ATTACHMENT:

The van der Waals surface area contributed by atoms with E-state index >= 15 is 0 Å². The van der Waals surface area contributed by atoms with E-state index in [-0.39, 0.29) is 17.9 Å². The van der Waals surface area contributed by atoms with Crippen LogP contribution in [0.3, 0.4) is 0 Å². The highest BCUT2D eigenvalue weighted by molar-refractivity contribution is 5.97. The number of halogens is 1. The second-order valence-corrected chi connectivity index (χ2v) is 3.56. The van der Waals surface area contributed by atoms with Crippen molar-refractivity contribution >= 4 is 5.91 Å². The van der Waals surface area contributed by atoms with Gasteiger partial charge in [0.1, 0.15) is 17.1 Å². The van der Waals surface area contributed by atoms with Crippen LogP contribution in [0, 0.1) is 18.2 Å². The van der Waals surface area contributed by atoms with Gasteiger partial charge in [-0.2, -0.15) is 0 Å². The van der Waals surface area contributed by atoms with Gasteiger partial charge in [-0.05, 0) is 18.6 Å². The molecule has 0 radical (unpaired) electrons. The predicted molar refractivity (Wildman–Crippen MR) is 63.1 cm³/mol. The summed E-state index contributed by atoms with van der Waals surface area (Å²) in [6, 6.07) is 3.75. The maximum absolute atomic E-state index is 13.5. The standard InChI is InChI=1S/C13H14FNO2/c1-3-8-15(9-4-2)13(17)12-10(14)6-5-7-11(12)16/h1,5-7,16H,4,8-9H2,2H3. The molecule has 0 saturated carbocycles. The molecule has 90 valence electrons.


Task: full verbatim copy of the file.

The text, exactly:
The van der Waals surface area contributed by atoms with E-state index >= 15 is 0 Å². The van der Waals surface area contributed by atoms with E-state index in [-0.39, 0.29) is 17.9 Å². The van der Waals surface area contributed by atoms with Crippen LogP contribution in [0.3, 0.4) is 0 Å². The highest BCUT2D eigenvalue weighted by molar-refractivity contribution is 5.97. The number of halogens is 1. The second-order valence-corrected chi connectivity index (χ2v) is 3.56. The van der Waals surface area contributed by atoms with Crippen molar-refractivity contribution >= 4 is 5.91 Å². The van der Waals surface area contributed by atoms with Gasteiger partial charge in [0.1, 0.15) is 17.1 Å². The van der Waals surface area contributed by atoms with Crippen LogP contribution in [0, 0.1) is 18.2 Å². The van der Waals surface area contributed by atoms with Gasteiger partial charge in [-0.2, -0.15) is 0 Å². The van der Waals surface area contributed by atoms with Gasteiger partial charge in [-0.05, 0) is 18.6 Å². The molecule has 0 radical (unpaired) electrons. The predicted molar refractivity (Wildman–Crippen MR) is 63.1 cm³/mol. The summed E-state index contributed by atoms with van der Waals surface area (Å²) in [6, 6.07) is 3.75. The maximum absolute atomic E-state index is 13.5. The standard InChI is InChI=1S/C13H14FNO2/c1-3-8-15(9-4-2)13(17)12-10(14)6-5-7-11(12)16/h1,5-7,16H,4,8-9H2,2H3. The molecule has 0 saturated carbocycles. The molecule has 90 valence electrons.